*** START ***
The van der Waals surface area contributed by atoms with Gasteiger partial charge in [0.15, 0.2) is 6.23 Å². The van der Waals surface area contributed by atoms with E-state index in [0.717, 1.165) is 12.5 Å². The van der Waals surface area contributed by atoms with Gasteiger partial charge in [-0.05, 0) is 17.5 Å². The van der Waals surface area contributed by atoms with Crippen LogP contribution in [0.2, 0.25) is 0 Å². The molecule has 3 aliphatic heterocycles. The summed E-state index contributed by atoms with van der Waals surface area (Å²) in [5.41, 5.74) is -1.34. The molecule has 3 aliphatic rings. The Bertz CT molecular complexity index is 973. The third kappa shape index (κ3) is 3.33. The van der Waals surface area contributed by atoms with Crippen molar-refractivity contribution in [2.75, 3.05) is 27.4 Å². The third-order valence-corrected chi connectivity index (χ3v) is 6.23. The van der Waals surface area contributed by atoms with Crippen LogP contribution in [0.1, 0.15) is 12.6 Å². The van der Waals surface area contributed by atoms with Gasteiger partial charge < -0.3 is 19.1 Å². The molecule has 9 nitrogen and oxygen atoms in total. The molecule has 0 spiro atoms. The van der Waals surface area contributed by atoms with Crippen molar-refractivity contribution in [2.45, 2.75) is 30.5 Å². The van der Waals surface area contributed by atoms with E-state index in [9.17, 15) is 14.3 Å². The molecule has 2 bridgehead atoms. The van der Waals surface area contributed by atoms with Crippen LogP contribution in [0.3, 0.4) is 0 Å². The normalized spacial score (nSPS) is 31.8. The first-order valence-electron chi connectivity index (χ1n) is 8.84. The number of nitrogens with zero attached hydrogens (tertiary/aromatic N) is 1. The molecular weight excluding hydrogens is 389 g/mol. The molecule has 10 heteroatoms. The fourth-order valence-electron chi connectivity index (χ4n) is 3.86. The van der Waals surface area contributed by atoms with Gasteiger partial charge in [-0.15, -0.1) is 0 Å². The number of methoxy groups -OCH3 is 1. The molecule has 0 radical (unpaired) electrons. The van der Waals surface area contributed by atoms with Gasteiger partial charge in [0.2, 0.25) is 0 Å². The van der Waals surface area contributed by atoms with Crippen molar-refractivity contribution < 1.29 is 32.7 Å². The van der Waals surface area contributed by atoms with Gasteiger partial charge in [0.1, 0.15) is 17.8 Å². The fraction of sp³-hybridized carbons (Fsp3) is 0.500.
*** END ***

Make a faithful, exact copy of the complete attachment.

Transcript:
The van der Waals surface area contributed by atoms with Gasteiger partial charge in [0.15, 0.2) is 6.23 Å². The van der Waals surface area contributed by atoms with E-state index in [0.717, 1.165) is 12.5 Å². The van der Waals surface area contributed by atoms with Gasteiger partial charge in [-0.05, 0) is 17.5 Å². The van der Waals surface area contributed by atoms with Crippen LogP contribution in [0.2, 0.25) is 0 Å². The molecule has 3 aliphatic heterocycles. The summed E-state index contributed by atoms with van der Waals surface area (Å²) in [5.41, 5.74) is -1.34. The molecule has 3 aliphatic rings. The Bertz CT molecular complexity index is 973. The third kappa shape index (κ3) is 3.33. The van der Waals surface area contributed by atoms with Crippen molar-refractivity contribution in [2.75, 3.05) is 27.4 Å². The third-order valence-corrected chi connectivity index (χ3v) is 6.23. The van der Waals surface area contributed by atoms with Crippen LogP contribution in [0.1, 0.15) is 12.6 Å². The van der Waals surface area contributed by atoms with Gasteiger partial charge < -0.3 is 19.1 Å². The molecule has 9 nitrogen and oxygen atoms in total. The molecule has 0 spiro atoms. The van der Waals surface area contributed by atoms with Crippen molar-refractivity contribution in [2.45, 2.75) is 30.5 Å². The van der Waals surface area contributed by atoms with E-state index in [9.17, 15) is 14.3 Å². The molecule has 2 bridgehead atoms. The van der Waals surface area contributed by atoms with Crippen LogP contribution in [0.3, 0.4) is 0 Å². The normalized spacial score (nSPS) is 31.8. The first-order valence-electron chi connectivity index (χ1n) is 8.84. The number of nitrogens with zero attached hydrogens (tertiary/aromatic N) is 1. The molecular weight excluding hydrogens is 389 g/mol. The molecule has 10 heteroatoms. The fourth-order valence-electron chi connectivity index (χ4n) is 3.86. The van der Waals surface area contributed by atoms with Gasteiger partial charge in [-0.15, -0.1) is 0 Å². The number of methoxy groups -OCH3 is 1. The molecule has 0 radical (unpaired) electrons. The van der Waals surface area contributed by atoms with Gasteiger partial charge in [0.2, 0.25) is 0 Å². The van der Waals surface area contributed by atoms with Crippen molar-refractivity contribution < 1.29 is 32.7 Å². The van der Waals surface area contributed by atoms with Gasteiger partial charge in [0.1, 0.15) is 17.8 Å². The fraction of sp³-hybridized carbons (Fsp3) is 0.500.